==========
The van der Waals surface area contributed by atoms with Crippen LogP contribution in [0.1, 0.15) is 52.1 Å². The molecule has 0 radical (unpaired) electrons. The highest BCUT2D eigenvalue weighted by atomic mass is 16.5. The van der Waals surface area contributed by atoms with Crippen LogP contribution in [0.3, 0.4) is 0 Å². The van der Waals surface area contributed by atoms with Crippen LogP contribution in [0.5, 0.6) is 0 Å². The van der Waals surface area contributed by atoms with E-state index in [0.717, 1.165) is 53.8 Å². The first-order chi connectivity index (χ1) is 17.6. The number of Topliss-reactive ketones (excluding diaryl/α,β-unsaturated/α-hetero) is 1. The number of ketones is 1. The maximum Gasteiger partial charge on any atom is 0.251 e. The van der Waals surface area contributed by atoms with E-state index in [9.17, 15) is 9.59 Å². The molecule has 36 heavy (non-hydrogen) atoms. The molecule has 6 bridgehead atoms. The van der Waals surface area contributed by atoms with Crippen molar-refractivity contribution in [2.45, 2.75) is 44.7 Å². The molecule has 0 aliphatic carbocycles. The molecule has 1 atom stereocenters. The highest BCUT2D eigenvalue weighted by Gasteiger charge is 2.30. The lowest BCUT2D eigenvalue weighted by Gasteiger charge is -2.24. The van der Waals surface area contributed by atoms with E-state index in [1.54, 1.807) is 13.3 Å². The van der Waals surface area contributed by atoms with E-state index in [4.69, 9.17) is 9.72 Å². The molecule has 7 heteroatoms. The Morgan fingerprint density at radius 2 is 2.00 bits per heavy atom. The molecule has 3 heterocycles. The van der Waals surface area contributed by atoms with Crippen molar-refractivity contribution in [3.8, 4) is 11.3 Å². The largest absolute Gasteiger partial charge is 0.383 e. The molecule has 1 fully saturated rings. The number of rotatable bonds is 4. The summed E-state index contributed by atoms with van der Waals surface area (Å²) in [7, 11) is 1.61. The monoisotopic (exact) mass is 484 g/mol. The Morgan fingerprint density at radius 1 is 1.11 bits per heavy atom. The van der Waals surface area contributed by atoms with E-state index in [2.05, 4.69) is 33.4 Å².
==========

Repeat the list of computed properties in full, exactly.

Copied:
The van der Waals surface area contributed by atoms with Crippen LogP contribution in [0.1, 0.15) is 52.1 Å². The molecule has 0 radical (unpaired) electrons. The highest BCUT2D eigenvalue weighted by atomic mass is 16.5. The van der Waals surface area contributed by atoms with Crippen LogP contribution in [0.3, 0.4) is 0 Å². The van der Waals surface area contributed by atoms with Crippen LogP contribution in [0.5, 0.6) is 0 Å². The van der Waals surface area contributed by atoms with E-state index in [0.717, 1.165) is 53.8 Å². The first-order chi connectivity index (χ1) is 17.6. The number of Topliss-reactive ketones (excluding diaryl/α,β-unsaturated/α-hetero) is 1. The number of ketones is 1. The maximum Gasteiger partial charge on any atom is 0.251 e. The van der Waals surface area contributed by atoms with E-state index in [9.17, 15) is 9.59 Å². The molecule has 36 heavy (non-hydrogen) atoms. The molecule has 6 bridgehead atoms. The van der Waals surface area contributed by atoms with Crippen molar-refractivity contribution in [2.45, 2.75) is 44.7 Å². The molecule has 0 aliphatic carbocycles. The molecule has 1 atom stereocenters. The highest BCUT2D eigenvalue weighted by Gasteiger charge is 2.30. The lowest BCUT2D eigenvalue weighted by Gasteiger charge is -2.24. The van der Waals surface area contributed by atoms with E-state index in [1.54, 1.807) is 13.3 Å². The van der Waals surface area contributed by atoms with E-state index in [4.69, 9.17) is 9.72 Å². The molecule has 7 heteroatoms. The Morgan fingerprint density at radius 2 is 2.00 bits per heavy atom. The molecule has 3 heterocycles. The van der Waals surface area contributed by atoms with Crippen molar-refractivity contribution in [3.8, 4) is 11.3 Å². The largest absolute Gasteiger partial charge is 0.383 e. The molecule has 1 fully saturated rings. The number of rotatable bonds is 4. The summed E-state index contributed by atoms with van der Waals surface area (Å²) in [7, 11) is 1.61. The monoisotopic (exact) mass is 484 g/mol. The Morgan fingerprint density at radius 1 is 1.11 bits per heavy atom. The van der Waals surface area contributed by atoms with E-state index in [2.05, 4.69) is 33.4 Å².